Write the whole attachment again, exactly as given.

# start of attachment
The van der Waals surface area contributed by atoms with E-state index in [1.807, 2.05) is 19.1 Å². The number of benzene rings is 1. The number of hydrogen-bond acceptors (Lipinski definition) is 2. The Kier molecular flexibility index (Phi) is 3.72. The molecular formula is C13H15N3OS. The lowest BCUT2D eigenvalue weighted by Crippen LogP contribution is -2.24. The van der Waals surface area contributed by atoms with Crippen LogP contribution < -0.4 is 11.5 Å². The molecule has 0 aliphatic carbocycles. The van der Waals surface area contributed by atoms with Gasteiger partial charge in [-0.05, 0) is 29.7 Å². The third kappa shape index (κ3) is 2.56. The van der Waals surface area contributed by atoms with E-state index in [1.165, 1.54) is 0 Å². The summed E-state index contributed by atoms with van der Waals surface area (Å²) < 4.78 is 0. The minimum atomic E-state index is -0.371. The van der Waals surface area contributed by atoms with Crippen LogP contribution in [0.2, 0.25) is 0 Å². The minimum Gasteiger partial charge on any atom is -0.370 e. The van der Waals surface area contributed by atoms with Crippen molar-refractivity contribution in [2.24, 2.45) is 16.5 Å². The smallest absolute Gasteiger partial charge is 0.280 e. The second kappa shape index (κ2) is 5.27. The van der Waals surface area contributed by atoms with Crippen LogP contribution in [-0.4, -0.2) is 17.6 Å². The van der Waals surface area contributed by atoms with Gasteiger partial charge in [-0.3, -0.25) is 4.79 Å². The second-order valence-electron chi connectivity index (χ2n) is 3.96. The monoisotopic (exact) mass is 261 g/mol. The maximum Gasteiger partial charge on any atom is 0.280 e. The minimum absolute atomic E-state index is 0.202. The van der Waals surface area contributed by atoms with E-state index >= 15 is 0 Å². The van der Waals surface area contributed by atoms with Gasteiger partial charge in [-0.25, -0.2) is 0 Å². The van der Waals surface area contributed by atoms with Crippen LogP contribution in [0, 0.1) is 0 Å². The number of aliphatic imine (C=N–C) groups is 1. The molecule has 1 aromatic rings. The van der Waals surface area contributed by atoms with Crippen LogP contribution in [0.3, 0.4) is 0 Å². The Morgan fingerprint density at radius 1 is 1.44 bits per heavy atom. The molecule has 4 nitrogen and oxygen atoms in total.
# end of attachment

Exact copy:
The van der Waals surface area contributed by atoms with E-state index in [1.807, 2.05) is 19.1 Å². The number of benzene rings is 1. The number of hydrogen-bond acceptors (Lipinski definition) is 2. The Kier molecular flexibility index (Phi) is 3.72. The molecular formula is C13H15N3OS. The lowest BCUT2D eigenvalue weighted by Crippen LogP contribution is -2.24. The van der Waals surface area contributed by atoms with Crippen LogP contribution < -0.4 is 11.5 Å². The molecule has 0 aliphatic carbocycles. The van der Waals surface area contributed by atoms with Gasteiger partial charge in [-0.05, 0) is 29.7 Å². The third kappa shape index (κ3) is 2.56. The van der Waals surface area contributed by atoms with E-state index in [1.165, 1.54) is 0 Å². The summed E-state index contributed by atoms with van der Waals surface area (Å²) < 4.78 is 0. The minimum atomic E-state index is -0.371. The van der Waals surface area contributed by atoms with Crippen LogP contribution in [0.2, 0.25) is 0 Å². The minimum Gasteiger partial charge on any atom is -0.370 e. The van der Waals surface area contributed by atoms with Crippen molar-refractivity contribution in [2.24, 2.45) is 16.5 Å². The smallest absolute Gasteiger partial charge is 0.280 e. The second kappa shape index (κ2) is 5.27. The van der Waals surface area contributed by atoms with Crippen LogP contribution in [-0.4, -0.2) is 17.6 Å². The van der Waals surface area contributed by atoms with Gasteiger partial charge in [-0.3, -0.25) is 4.79 Å². The second-order valence-electron chi connectivity index (χ2n) is 3.96. The monoisotopic (exact) mass is 261 g/mol. The maximum Gasteiger partial charge on any atom is 0.280 e. The minimum absolute atomic E-state index is 0.202. The van der Waals surface area contributed by atoms with E-state index >= 15 is 0 Å². The van der Waals surface area contributed by atoms with Gasteiger partial charge in [-0.25, -0.2) is 0 Å². The van der Waals surface area contributed by atoms with Crippen LogP contribution in [0, 0.1) is 0 Å². The number of aliphatic imine (C=N–C) groups is 1. The molecule has 1 aromatic rings. The van der Waals surface area contributed by atoms with Crippen LogP contribution in [0.3, 0.4) is 0 Å². The Morgan fingerprint density at radius 1 is 1.44 bits per heavy atom. The molecule has 4 nitrogen and oxygen atoms in total.